#9. Nightmare Alley (2021)
So this next one is another one of those films that I went in pretty blind. I’d seen the teaser for Guillermo del Toro’s remake, or maybe it’s a re-adaptation of Nightmare Alley, but that was it.
I had suspicions on what the story was about, but I was terribly and then excitedly wrong.
This is a haunting and tragic tale of greed and manipulation that makes for a disturbing psychological thriller.
Bradley Cooper and Cate Blanchett steal the show, but then there are so many other standouts within this that had they not been in the film, I’m not sure it would have been as effective as it was.
Willem Dafoe is not in this too much, but he has an amazingly powerful and important scene in which he eats dinner. Yeah, I mean, that’s the scene.
As he eats, he has this conversation, but it’s not quick or even urgent. He’s just recounting some info that feels like it could be important, but at this point we have no idea why.
And Bradley Cooper is mesmerizing and quietly intense. I’m not sure I’d classify him as villainous, at least initially, but there is something dark contained within his character.
And Cate Blanchett is striking and wicked. She matches Cooper’s energy and ferocity, but she approaches it differently.
There is an extreme darkness to the story, which becomes enveloping and disturbing. The visual foreshadowing also is subtle, but it’s really effective.
And the color palette gives this an older feeling. I mean, it’s not quite a sepia tone, but it’s certainly earthy and a little drab.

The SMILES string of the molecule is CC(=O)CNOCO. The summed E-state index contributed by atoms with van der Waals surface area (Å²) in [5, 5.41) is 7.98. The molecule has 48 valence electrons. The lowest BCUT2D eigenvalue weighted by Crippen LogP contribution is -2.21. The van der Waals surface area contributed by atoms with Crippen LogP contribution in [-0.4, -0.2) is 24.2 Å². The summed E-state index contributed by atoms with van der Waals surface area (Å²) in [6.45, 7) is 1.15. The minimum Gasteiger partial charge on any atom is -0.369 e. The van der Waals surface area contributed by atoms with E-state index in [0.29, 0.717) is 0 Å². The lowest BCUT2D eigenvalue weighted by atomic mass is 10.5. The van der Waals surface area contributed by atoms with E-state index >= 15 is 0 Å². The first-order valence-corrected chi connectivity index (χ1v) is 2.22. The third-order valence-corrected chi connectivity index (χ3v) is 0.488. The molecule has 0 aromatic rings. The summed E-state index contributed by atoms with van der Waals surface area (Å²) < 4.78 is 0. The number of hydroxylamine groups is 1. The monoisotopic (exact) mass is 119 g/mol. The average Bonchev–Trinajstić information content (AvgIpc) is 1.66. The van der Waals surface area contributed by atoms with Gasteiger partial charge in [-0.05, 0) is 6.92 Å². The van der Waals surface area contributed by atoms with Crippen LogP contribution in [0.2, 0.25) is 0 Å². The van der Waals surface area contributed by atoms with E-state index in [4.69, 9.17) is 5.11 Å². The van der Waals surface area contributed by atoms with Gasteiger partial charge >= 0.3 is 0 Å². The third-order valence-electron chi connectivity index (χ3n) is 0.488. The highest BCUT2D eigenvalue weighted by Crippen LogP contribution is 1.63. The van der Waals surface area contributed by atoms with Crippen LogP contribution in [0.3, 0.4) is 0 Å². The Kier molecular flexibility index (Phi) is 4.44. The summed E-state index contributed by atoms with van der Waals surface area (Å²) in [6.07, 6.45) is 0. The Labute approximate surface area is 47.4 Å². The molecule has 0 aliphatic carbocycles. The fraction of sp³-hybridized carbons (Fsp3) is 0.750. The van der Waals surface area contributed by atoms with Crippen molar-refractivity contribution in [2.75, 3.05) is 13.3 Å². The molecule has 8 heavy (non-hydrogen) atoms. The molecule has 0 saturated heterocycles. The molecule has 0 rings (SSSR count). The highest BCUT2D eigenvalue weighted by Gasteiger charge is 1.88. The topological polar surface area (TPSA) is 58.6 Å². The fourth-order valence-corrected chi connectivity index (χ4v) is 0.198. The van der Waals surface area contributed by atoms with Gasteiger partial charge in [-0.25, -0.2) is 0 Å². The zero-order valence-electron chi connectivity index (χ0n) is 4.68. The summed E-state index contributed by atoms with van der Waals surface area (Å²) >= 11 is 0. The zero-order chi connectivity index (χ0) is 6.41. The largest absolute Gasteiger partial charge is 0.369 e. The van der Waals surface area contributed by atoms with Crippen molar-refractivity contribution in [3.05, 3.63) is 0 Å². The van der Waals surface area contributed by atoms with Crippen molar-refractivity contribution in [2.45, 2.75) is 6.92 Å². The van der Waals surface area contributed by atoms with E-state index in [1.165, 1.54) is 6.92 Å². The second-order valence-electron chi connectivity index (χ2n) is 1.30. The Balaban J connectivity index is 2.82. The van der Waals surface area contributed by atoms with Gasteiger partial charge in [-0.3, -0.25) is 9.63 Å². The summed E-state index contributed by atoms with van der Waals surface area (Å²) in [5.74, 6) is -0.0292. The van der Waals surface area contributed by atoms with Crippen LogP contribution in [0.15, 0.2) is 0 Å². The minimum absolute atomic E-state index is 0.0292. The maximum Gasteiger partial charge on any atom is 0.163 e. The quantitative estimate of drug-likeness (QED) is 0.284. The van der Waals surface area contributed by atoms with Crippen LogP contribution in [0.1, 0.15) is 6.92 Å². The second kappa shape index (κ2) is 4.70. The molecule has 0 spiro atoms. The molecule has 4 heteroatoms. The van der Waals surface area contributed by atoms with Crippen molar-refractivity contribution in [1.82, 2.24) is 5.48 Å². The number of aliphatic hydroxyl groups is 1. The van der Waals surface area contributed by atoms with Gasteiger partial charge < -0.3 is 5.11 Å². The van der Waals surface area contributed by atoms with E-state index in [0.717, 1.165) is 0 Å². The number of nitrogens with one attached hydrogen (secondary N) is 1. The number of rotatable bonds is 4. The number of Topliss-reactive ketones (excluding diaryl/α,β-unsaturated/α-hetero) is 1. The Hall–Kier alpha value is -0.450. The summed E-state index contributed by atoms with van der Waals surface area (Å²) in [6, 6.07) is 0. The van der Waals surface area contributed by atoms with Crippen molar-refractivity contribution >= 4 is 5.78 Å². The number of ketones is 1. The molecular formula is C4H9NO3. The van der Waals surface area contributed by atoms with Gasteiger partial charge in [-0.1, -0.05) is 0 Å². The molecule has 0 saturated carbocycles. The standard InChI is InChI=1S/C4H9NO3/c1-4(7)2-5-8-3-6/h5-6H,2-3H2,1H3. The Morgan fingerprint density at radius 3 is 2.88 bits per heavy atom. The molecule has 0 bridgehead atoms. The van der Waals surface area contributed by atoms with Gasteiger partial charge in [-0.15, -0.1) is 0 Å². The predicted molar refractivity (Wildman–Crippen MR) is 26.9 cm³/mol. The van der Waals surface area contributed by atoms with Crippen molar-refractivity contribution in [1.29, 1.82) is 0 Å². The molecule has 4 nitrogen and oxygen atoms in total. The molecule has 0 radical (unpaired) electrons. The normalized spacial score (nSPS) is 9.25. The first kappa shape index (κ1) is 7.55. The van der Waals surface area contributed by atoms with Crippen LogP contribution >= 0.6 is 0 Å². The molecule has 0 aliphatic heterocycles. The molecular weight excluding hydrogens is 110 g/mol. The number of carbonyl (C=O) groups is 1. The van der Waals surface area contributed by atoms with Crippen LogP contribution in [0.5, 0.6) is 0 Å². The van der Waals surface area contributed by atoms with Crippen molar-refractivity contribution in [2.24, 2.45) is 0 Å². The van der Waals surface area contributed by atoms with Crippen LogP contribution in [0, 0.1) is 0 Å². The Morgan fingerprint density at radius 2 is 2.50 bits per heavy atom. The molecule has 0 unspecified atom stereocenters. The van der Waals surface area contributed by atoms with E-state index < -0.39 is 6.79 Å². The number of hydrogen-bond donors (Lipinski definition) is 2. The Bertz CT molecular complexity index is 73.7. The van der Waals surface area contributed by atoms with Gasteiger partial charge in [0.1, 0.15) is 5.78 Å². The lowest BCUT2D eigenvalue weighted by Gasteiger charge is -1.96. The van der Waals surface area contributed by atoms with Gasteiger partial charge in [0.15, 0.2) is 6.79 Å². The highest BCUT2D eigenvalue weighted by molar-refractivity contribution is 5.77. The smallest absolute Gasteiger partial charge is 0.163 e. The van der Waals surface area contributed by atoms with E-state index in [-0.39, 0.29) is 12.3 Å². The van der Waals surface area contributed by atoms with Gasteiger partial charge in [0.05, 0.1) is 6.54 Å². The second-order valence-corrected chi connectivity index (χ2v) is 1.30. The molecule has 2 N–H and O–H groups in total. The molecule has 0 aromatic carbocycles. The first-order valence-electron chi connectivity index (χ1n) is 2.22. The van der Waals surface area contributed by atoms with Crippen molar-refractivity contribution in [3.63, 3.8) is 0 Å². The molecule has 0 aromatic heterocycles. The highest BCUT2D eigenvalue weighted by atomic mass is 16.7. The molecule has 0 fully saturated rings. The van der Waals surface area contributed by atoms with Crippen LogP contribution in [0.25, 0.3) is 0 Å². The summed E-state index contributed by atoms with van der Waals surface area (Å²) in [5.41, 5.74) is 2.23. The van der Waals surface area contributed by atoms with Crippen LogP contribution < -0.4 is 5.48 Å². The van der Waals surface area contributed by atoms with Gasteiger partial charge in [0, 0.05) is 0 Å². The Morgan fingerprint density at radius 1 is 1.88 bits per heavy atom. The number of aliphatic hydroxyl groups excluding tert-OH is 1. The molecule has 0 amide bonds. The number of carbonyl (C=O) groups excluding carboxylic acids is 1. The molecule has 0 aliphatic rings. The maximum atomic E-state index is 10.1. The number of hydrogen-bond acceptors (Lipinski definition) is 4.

I actually enjoyed this movie the more I sat with it, as I played scenes and sequences over and over in my mind, the ramifications for decisions and the character arcs haunted me in a really good way.
I mean, I couldn’t shake the end. It was masterfully brought about. So when we see a character running and jumping onto something, we can see the completion of a patiently executed story arc, and I just loved it.
#10. Shang-Chi and The Legend of The Ten Rings (2021)
All right, so I am a Marvel fanboy. Not that I think they can do no wrong, but just that I go in as a fan expecting to have a really great time. Well,with Shang-Chi and The Legend of The Ten Rings, I was blown away.
This being a superhero movie, we expect some big fun action and this delivers, but in a way we’ve not really seen before in a Marvel movie.
I loved the addition of the kung fu. I mean, it’s such beautiful and powerful fighting style, which then the movie takes full advantage of showing.
The camerawork is stunning. There were multiple times where I was trying to figure out just how they were able to capture the action because the actors are in these crazy positions and locations.
And all the while we’ve got the camera flying in and around to put us right in the middle of the action.
I mean, exciting isn’t even the right term. It was thrilling and magnificent. And then when you couple that with the insane choreography and stunts, it was awesome.
The special effects in this are so well done. We get to see some imaginative creatures that look amazing as they come alive and they take part than in the action.
The coupling of Simu Liu and Awkwafina, I mean, it was outstanding. They work well together, and I really loved how Awkwafina gets to shine as sort of a hero also.
The martial arts are spectacular to watch, and I really love the infusion of some of the wirework that we’ve seen before in films like Hero or Crouching Tiger Hidden Dragon.
Now I’m excited to see where this goes when Shang-Chi returns, and I love what can also mean for the MCU as it broadens the horizons with more cultures that are represented.
All right, so that’s my list. I’d really love to know what’s on your top list, though. Please share in the comments below.
I’m really looking forward to 2022 and all that’s in store entertainment-wise. I’m also really, truly thankful that you choose to spend some time with me in these reviews. I hope you’ve had a wonderful start to the new year and that it is an awesome one for you.